In reality, psychiatry and psychology are complementary and the majority of patients receive both types of treatment, according to the president of the Spanish Psychiatry Society (SEP), Julio Bobes.

A meta-analysis of the 21 most common antidepressants, published in The Lancet in February, concluded that they are all more effective for serious depression than placebos, the fake drug which is administered to a control group to see whether people's illnesses change simply because they believe they are being treated.

The work, which looked at 522 trials in which over 100,000 adults took part, confirms the incredible power of suggestion, because about 30 per cent of patients improve within two months when they have been given sugar tablets. However, this percentage rises to 60 per cent among those who are given the actual treatment.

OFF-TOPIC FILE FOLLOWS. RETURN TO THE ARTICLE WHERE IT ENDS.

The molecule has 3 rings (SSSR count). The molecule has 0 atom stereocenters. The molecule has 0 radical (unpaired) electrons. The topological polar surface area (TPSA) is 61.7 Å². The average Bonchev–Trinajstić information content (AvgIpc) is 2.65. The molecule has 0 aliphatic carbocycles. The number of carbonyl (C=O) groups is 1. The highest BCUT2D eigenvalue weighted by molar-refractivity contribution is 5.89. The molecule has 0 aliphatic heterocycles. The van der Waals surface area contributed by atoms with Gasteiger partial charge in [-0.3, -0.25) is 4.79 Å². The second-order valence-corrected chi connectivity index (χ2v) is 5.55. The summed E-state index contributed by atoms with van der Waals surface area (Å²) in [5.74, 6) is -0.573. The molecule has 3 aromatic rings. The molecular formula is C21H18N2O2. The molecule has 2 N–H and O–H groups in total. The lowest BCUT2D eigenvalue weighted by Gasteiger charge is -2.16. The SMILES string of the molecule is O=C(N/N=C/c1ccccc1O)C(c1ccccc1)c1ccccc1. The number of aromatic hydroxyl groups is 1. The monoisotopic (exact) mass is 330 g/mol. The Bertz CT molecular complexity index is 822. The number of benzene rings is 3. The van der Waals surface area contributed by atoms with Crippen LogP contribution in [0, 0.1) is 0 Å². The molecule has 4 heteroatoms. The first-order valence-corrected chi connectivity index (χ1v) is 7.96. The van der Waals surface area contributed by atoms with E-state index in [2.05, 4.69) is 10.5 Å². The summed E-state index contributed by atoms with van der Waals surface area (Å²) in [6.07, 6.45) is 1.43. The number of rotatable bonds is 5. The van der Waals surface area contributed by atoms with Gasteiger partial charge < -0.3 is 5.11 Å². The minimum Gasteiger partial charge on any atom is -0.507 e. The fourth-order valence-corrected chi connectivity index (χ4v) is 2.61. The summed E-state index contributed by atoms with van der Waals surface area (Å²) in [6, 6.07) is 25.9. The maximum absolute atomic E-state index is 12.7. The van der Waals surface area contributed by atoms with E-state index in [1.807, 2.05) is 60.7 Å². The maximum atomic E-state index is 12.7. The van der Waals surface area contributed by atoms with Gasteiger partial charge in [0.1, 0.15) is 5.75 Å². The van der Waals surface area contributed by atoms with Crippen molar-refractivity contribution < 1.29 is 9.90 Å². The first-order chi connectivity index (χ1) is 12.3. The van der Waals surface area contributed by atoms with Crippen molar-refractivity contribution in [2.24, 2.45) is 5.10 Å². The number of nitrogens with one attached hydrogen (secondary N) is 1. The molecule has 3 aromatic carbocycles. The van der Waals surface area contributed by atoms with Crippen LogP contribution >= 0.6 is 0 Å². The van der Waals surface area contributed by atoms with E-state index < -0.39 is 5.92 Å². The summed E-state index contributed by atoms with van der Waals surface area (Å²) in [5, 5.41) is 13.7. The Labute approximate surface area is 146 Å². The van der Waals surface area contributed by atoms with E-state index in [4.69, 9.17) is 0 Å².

“Antidepressants have been improved and they are not only more effective, they also have fewer side effects and are tolerated better,” explains Bobes. He says we live in a society in which many people believe they are ill when they are not.

“There are patients with slight depression, as a result of adaptive situations: the person who has lost their job, the mother who is upset because her son and his partner have separated, the grandmother who never sees her grandchildren.... these are problems of everyday life. Then there is serious depression, an endogenous illness which is genetically conditioned. There are people who go to bed and can't get up, or wash or do anything at all,” he explains. They, he insists, need medication.

The discomfort of life